After I finished the dovetails, and was satisfied (reasonably), I cut the ends to a final length of 19″. Yes, I know that I said the bench would be 20 1/8″ tall. However, like Ron Herman’s bench, mine will have feet added to the bottom. This provides a replaceable bearing surface so that the end of the sides don’t get torn up, and provides a ledge to support the ends of boards clamped vertically. I made it a point to do this after the dovetails were cut to my reasonable satisfaction. By not cutting to length any sooner than necessary, I had the option to redo a dovetail that went bad.
Ron used a screwed haunched tenon for the upper stretcher, and a screwed butt joint for the lower. Both are perfectly serviceable and quick to make. However, I’m always concerned about screwed joints in components that will get a lot of “wiggle” and, while Ron’s stool has stood up quite well, I decided (as usual) to try something different.
I opted for a lap dovetail for the lower stretcher, and a lap half-dovetail for the upper. I’m not sure why I opted for the half-dovetail for the upper joints. It doesn’t have any real advantages over the full dovetail. It just seemed like a good idea at the time. A close inspection of the above photo will show that the shoulders still need a bit of cleaning up prior to assembly. Not to worry – I didn’t forget.
After all the tails were cut, I cut the matching sockets (the term pins doesn’t really apply here) in the edges of the end boards. The basic cuts were similar to dovetail pins. I sawed to the line, and then removed the bulk of the waste, leaving a small amount to be removed to the baseline, as shown below. However, this was not the time to grab the chisels and start paring.
While lap dovetails resemble conventional dovetails, they are structurally quite different. On a regular dovetail, the matching sides of the pins and tails are the primary glue surfaces, and provide the strength. The baselines where the parts butt together are all endgrain, and have no glue joint strength. As a result, we usually undercut the baselines a bit when chopping out the waste without weakening the joint. On a lap dovetail, the matching surfaces are edge grain on the tail, and end grain on the socket. The baseline of the socket is actually side grain, which mates with the face grain of the tail. This is the part that provides the greatest glue strength, while the dovetail shape provides racking resistance. As a result, the baseline can’t be chopped as in a dovetail, but must be smooth and flat to provide the best glue surface with the underside of the tail. The question is, what’s the best way to do this?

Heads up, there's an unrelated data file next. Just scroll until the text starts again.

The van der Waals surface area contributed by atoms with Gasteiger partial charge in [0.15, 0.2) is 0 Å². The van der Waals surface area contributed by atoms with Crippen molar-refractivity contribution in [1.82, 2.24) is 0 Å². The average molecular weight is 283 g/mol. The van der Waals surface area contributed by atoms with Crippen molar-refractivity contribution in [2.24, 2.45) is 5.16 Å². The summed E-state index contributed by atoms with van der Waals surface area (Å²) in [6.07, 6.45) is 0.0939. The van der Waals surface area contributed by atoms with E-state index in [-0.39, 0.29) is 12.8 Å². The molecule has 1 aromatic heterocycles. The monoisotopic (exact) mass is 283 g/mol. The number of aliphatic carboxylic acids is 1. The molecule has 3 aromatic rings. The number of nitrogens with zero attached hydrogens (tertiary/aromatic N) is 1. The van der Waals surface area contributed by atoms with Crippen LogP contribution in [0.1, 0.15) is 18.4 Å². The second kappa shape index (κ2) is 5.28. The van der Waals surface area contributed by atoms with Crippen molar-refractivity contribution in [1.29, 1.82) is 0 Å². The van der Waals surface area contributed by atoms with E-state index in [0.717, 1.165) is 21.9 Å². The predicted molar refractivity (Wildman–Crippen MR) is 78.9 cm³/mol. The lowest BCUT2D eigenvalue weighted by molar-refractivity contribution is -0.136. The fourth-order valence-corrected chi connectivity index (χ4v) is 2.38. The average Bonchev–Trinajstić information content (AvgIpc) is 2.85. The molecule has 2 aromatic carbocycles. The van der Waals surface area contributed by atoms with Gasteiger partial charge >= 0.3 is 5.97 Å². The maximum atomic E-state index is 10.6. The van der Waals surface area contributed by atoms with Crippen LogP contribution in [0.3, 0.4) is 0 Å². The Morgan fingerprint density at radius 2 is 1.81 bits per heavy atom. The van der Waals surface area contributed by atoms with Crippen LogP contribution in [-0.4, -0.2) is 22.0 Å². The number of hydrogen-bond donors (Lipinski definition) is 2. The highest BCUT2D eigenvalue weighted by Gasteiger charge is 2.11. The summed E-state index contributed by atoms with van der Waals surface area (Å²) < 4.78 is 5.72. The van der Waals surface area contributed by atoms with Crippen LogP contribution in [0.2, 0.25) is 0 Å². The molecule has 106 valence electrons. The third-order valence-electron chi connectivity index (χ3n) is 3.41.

My tool of choice for this was the router plane. This modern take on an ancient tool allows you to trim smoothly to a precise depth. Yes, the power router can also do this, but the router plane has one tremendous advantage: A slip of the hand won’t ruin the entire piece. Yes, you can make a jig for the router, but that’s an extra step, and requires electricity. Aside from this, the setup for either tool is remarkably similar.
The first step was to clamp a block of wood level with the edge of the workpiece. This will provide an additional bearing surface for the router plane’s base to ensure that it remains level throughout the cut.
My Veritas router plane has an excellent depth stop. This allows me to set the maximum depth of cut to the finished depth of the socket. Then, I can back off and slowly work down to that point. Believe me, the last thing you want to do is try to cut too deep with a router plane! As you can see above, a good sawing job on stock removal doesn’t leave a lot for the router plane to remove. If you’ve got a bit more, you could of course use a chisel to get close to the baseline before switching to the router plane. The result is a glass-smooth bottom on the dovetail socket in a very short period of time.
After a good dose of Old Brown Glue, the whole lot goes into the clamps. Hmm, you know, it’s actually starting to look like something! Next time, we’ll make the feet and attach them. Stay tuned!